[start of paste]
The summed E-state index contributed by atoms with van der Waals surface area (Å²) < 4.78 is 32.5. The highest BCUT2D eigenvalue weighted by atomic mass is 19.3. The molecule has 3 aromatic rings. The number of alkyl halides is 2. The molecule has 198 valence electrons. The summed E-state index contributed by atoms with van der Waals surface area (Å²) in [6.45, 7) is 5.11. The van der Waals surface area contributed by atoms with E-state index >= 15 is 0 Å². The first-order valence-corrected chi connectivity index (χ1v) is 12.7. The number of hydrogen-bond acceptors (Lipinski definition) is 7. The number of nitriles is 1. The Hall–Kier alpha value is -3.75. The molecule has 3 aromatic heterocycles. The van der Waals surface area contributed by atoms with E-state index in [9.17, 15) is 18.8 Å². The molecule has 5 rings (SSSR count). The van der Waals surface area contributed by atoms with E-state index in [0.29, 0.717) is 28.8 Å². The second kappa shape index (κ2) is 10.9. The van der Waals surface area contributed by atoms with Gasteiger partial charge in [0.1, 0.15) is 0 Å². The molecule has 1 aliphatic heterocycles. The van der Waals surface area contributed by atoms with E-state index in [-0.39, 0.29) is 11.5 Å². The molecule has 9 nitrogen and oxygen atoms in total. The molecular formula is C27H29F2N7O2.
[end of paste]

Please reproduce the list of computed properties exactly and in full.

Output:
The summed E-state index contributed by atoms with van der Waals surface area (Å²) < 4.78 is 32.5. The highest BCUT2D eigenvalue weighted by atomic mass is 19.3. The molecule has 3 aromatic rings. The number of alkyl halides is 2. The molecule has 198 valence electrons. The summed E-state index contributed by atoms with van der Waals surface area (Å²) in [6.45, 7) is 5.11. The van der Waals surface area contributed by atoms with E-state index >= 15 is 0 Å². The first-order valence-corrected chi connectivity index (χ1v) is 12.7. The number of hydrogen-bond acceptors (Lipinski definition) is 7. The number of nitriles is 1. The Hall–Kier alpha value is -3.75. The molecule has 3 aromatic heterocycles. The van der Waals surface area contributed by atoms with E-state index in [9.17, 15) is 18.8 Å². The molecule has 5 rings (SSSR count). The van der Waals surface area contributed by atoms with E-state index in [0.29, 0.717) is 28.8 Å². The second kappa shape index (κ2) is 10.9. The van der Waals surface area contributed by atoms with Gasteiger partial charge in [0.1, 0.15) is 0 Å². The molecule has 1 aliphatic heterocycles. The van der Waals surface area contributed by atoms with E-state index in [-0.39, 0.29) is 11.5 Å². The molecule has 9 nitrogen and oxygen atoms in total. The molecular formula is C27H29F2N7O2.